Johnny Manziel, who faces the Seahawks at CenturyLink Field on Sunday, is one of 23 different quarterbacks to start for the Cleveland Browns since 1999 — 12 more than Seattle over the same span.

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On April 27, 2012, the Seahawks crossed their fingers, selected linebacker Bobby Wagner in the second round of the NFL draft, and hoped against hope that Russell Wilson would be available when they picked again.

He was, at No. 75 overall, much to the chagrin of numerous teams who swore after the fact that they were on the verge of selecting Wilson. That masterstroke by the Seahawks has repaid them in multitudes of ways, including 50 victories in their next 69 games (playoffs included) and the elimination of quarterback as a question mark for the next, oh, decade or so.

Contrast that with the Seahawks’ opponent on Sunday, the Cleveland Browns, who have been unsuccessfully searching for a productive — and lasting — field general since they were reincarnated as an expansion franchise in 1999.

Johnny Manziel, who lugs his baggage into CenturyLink Field on Sunday, is one of 23 different QBs to start for the Browns since ’99 — 12 more than Seattle over the same span. And not one of them has stuck, some flaming out in spectacular fashion, others slinking off in anonymity, never to be missed, and barely to be remembered. Manziel is their third starter this year, along with Josh McCown and Austin Davis.

In an entirely related development, the Browns have also gone through coaches at a whirlwind rate, another area where the Seahawks are a fount of stability in comparison.

To understand why the Seahawks have been a consistent winner (nine playoff berths in the past 12 seasons) while the Browns have become an NFL joke, one need look no further than their contrasting history at the intertwined posts of coach and QB. (Though Cleveland fans would be happy to provide you with a litany of other misfortunes, bungles and various indignities that have contributed to their ongoing ineptitude.)

Mike Pettine — the man who opined on Wednesday that Wilson is not quite elite, from the vantage point of watching his own starter be light years away from elite — is in his second, and quite possibly last, season as Browns coach.

Pettine followed the one-and-done Rob Chud­zinski, who followed the two-and-done Pat Shurmur and Eric Mangini. Heck, this is an organization that didn’t even have the sense to hang on to to Bill Belichick, who was fired by former Browns owner Art Modell (I’ll pause for the reflexive booing by Cleveland fans) one week after the franchise’s move to Baltimore was announced in 1996. I’ve lost track of Belichick since then, but heard rumors he landed on his feet.

The Seahawks, meanwhile, thrived in a 10-year span under Mike Holmgren (whose magic would not rub off on the Browns during his three-year stint as team president). Matt Hasselbeck was their quarterback throughout Holm­gren’s tenure, leading them into the Super Bowl in 2005. After one year with Jim Mora, Seattle is in its sixth season under Pete Carroll, resulting in the franchise’s greatest successes, including a Super Bowl title.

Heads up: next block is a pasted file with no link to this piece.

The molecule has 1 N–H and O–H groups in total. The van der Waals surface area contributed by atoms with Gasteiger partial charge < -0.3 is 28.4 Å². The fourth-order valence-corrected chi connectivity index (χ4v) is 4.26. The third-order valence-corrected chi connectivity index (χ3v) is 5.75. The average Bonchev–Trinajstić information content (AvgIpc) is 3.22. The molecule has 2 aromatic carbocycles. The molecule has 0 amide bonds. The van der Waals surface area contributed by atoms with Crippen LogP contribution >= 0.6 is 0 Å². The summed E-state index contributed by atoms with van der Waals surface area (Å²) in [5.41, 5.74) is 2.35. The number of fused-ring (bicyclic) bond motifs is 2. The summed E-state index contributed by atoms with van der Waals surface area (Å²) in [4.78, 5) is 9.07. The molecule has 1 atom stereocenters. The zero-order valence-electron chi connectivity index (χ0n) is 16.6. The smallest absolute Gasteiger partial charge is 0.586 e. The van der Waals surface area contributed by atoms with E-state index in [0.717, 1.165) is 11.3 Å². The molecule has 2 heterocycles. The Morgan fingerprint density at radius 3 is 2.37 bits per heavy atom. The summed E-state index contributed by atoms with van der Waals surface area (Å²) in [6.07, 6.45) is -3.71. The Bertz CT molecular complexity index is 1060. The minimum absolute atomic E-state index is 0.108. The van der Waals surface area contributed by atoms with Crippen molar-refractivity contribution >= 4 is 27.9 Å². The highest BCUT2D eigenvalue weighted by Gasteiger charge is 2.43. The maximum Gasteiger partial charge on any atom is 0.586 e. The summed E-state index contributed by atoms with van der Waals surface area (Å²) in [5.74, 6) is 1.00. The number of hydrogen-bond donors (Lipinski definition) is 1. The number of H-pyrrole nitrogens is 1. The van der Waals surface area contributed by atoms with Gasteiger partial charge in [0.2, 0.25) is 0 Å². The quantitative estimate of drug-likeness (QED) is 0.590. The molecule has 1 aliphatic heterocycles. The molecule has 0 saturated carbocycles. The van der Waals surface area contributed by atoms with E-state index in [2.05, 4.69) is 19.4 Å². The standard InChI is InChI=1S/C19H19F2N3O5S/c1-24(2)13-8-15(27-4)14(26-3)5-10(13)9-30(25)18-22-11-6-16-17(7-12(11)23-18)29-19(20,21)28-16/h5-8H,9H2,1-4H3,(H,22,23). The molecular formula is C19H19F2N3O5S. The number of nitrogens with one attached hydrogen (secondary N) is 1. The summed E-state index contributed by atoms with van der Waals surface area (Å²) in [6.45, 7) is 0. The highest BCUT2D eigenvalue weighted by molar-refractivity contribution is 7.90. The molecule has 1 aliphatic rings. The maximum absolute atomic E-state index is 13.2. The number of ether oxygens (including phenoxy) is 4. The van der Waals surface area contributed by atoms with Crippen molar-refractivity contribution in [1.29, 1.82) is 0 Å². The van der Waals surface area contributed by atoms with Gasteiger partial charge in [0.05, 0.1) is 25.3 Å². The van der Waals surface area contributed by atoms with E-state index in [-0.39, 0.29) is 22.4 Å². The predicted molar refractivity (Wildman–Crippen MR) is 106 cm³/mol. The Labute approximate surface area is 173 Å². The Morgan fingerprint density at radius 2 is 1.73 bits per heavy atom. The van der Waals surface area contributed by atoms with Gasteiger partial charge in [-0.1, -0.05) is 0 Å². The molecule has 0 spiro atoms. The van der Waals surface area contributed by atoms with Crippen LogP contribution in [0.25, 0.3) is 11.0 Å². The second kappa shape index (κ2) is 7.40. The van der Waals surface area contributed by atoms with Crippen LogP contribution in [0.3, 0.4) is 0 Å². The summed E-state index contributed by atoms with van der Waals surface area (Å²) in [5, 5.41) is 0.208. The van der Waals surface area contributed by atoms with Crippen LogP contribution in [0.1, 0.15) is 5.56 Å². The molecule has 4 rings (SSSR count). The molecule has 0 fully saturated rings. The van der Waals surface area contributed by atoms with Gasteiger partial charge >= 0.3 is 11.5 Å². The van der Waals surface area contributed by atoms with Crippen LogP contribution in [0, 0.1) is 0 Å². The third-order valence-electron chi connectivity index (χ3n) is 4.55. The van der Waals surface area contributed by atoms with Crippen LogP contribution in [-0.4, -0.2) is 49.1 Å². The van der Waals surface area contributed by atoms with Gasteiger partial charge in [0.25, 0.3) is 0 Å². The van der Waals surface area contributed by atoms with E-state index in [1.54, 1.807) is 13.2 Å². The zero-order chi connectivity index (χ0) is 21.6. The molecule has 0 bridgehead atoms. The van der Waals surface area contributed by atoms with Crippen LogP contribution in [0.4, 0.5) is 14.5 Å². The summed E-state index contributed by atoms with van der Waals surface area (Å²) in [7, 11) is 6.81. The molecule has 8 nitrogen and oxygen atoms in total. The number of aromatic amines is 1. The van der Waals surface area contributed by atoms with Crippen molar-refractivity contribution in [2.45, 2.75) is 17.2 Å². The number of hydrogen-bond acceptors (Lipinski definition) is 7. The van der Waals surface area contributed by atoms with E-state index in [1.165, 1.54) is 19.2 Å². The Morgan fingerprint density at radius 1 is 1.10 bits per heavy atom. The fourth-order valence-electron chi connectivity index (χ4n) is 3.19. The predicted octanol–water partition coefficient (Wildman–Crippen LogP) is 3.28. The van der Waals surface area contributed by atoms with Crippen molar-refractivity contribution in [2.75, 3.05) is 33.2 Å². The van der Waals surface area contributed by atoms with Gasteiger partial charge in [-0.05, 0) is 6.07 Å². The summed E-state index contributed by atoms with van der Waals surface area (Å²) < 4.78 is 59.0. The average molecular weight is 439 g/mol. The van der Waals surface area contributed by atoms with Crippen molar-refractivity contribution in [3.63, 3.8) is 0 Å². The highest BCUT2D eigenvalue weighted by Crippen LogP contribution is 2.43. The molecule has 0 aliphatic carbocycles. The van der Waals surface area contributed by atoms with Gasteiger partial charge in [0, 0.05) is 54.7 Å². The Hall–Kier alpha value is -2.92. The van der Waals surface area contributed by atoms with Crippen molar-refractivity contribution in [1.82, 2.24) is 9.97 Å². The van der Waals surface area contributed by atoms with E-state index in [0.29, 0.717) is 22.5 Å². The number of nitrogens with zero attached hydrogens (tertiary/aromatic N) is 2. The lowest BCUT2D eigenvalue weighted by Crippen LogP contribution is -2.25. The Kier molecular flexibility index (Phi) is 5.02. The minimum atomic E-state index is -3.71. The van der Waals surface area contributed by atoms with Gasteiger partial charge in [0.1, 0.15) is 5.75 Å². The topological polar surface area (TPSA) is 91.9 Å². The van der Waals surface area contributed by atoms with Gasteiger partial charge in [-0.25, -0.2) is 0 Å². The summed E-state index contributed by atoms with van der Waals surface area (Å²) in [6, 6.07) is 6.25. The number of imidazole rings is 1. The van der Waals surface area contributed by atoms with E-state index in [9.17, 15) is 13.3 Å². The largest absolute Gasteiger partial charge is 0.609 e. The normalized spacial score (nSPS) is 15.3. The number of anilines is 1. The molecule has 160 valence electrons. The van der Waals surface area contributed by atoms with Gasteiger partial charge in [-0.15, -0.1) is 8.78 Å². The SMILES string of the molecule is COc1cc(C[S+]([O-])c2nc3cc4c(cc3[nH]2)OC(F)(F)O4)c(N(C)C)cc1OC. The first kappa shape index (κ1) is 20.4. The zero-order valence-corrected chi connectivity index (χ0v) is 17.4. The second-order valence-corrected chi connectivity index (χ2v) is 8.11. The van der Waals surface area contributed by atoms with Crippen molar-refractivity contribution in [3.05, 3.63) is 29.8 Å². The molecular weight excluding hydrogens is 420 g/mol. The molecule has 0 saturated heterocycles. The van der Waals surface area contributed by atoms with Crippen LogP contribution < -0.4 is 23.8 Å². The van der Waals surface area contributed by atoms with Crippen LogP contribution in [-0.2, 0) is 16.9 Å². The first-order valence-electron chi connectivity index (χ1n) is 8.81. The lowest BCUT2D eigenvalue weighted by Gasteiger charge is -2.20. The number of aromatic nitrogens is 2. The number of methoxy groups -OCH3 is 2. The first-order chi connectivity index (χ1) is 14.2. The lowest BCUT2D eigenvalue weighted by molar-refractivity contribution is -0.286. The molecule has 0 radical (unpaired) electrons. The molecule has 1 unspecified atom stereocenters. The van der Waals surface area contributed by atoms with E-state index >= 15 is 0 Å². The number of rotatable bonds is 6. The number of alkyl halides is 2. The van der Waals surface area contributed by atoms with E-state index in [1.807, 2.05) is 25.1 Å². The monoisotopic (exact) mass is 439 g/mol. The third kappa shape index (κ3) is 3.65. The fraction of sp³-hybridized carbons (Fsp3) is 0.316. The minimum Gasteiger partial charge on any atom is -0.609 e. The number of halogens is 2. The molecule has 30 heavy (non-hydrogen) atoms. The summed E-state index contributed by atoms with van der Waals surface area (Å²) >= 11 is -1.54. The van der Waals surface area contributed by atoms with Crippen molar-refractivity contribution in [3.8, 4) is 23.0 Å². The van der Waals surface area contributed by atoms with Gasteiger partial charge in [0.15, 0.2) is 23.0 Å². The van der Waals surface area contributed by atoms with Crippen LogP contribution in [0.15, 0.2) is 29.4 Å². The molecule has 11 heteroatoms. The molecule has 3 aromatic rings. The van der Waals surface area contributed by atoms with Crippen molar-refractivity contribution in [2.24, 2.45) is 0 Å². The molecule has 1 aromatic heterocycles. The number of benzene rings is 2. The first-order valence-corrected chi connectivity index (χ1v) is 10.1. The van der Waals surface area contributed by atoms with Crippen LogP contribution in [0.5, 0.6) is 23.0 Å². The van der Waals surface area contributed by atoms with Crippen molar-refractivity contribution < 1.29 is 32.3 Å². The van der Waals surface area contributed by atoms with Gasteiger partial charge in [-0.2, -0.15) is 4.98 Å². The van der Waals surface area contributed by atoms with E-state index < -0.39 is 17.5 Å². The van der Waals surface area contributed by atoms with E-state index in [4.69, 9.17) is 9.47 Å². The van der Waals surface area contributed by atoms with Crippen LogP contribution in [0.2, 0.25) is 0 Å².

Much of that is due to the decision, second-guessed at the time, to hitch their wagon to the undersized Wilson. In that same 2012 draft, the Browns used their first-round pick on 28-year-old Brandon Weeden, who would wash out in Cleveland much like Tim Crouch (No. 1 overall in 1999), Brady Quinn (first round in 2007), Colt McCoy (third round in 2010) and Charlie Frye (third round in 2005), not to mention the rogues’ gallery of veterans brought in. They’ve tried both McCown brothers, Luke and Josh; they’ve tried ex-Seahawks Trent Dilfer and Seneca Wallace; they’ve tried past-their-prime veterans like Jake Delhomme and Jeff Garcia, and barely-knowns like Thaddeus Lewis and Spergon Wynn.

From 2007 to 2012, the Browns started a different QB in the opener each season: Frye, Derek Anderson, Quinn, Delhomme, McCoy and Weeden. They haven’t made the playoffs since 2002, or won a division title since 1993 (three years before the franchise moved to Baltimore). They’ll bring a 3-10 record, tied for the NFL’s worst, into Sunday’s game, ensuring their eighth straight losing season.

On Wednesday, Pettine talked about how Manziel is slowly winning back the team’s confidence after an off-field incident earlier this season in which he was photographed partying during Cleveland’s bye week.

“Outside of the hiccup that’s been talked about way too much over the bye week, outside of that incident, his preparation has been very much on point,’’ Pettine said.

The Seahawks, meanwhile, are on the verge of clinching their fourth straight playoff berth. And they are watching Wilson thrive in a four-game stretch the likes of which the NFL has rarely seen. Carroll said recently it takes a good six or seven years for a quarterback to fully master the intricacies of the position in the NFL and reach his peak.

“He’ll continue to get better for the next few years,’’ Carroll said of Wilson. “Then he’ll pretty much have seen everything he could see, and he’ll have been through it all.”

Maybe one day, the Browns will actually see one of their quarterbacks make it through that entire cycle.